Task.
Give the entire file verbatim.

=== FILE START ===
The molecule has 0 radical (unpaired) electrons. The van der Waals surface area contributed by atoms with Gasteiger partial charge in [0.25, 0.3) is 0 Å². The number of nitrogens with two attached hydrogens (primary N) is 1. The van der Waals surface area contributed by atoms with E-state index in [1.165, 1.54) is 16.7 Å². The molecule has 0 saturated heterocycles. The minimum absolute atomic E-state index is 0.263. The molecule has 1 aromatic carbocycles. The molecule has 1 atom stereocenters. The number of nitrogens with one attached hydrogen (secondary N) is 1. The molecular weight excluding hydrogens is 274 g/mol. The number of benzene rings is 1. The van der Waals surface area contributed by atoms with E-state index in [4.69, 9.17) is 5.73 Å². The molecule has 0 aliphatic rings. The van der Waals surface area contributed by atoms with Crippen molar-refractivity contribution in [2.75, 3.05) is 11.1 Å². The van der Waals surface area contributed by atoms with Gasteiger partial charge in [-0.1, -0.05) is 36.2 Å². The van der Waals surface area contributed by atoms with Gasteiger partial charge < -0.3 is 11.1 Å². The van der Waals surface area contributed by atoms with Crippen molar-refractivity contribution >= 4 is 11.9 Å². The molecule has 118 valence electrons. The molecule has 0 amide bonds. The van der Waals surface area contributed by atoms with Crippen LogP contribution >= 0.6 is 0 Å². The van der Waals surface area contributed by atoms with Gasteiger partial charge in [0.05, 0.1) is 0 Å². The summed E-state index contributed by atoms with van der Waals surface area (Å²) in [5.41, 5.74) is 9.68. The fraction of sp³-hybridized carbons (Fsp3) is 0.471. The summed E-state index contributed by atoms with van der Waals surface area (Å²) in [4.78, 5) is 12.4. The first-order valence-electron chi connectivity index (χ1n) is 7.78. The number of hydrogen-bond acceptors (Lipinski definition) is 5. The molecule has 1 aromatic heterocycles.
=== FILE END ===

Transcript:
The molecule has 0 radical (unpaired) electrons. The van der Waals surface area contributed by atoms with Gasteiger partial charge in [0.25, 0.3) is 0 Å². The number of nitrogens with two attached hydrogens (primary N) is 1. The van der Waals surface area contributed by atoms with E-state index in [1.165, 1.54) is 16.7 Å². The molecule has 0 saturated heterocycles. The minimum absolute atomic E-state index is 0.263. The molecule has 1 aromatic carbocycles. The molecule has 1 atom stereocenters. The number of nitrogens with one attached hydrogen (secondary N) is 1. The molecular weight excluding hydrogens is 274 g/mol. The number of benzene rings is 1. The van der Waals surface area contributed by atoms with E-state index in [4.69, 9.17) is 5.73 Å². The molecule has 0 aliphatic rings. The van der Waals surface area contributed by atoms with Crippen molar-refractivity contribution in [2.75, 3.05) is 11.1 Å². The van der Waals surface area contributed by atoms with Gasteiger partial charge in [-0.1, -0.05) is 36.2 Å². The van der Waals surface area contributed by atoms with Gasteiger partial charge < -0.3 is 11.1 Å². The van der Waals surface area contributed by atoms with Crippen molar-refractivity contribution >= 4 is 11.9 Å². The molecule has 118 valence electrons. The molecule has 0 amide bonds. The van der Waals surface area contributed by atoms with Crippen LogP contribution >= 0.6 is 0 Å². The van der Waals surface area contributed by atoms with Gasteiger partial charge in [0.05, 0.1) is 0 Å². The summed E-state index contributed by atoms with van der Waals surface area (Å²) in [5.41, 5.74) is 9.68. The fraction of sp³-hybridized carbons (Fsp3) is 0.471. The summed E-state index contributed by atoms with van der Waals surface area (Å²) in [4.78, 5) is 12.4. The first-order valence-electron chi connectivity index (χ1n) is 7.78. The number of hydrogen-bond acceptors (Lipinski definition) is 5. The molecule has 1 aromatic heterocycles.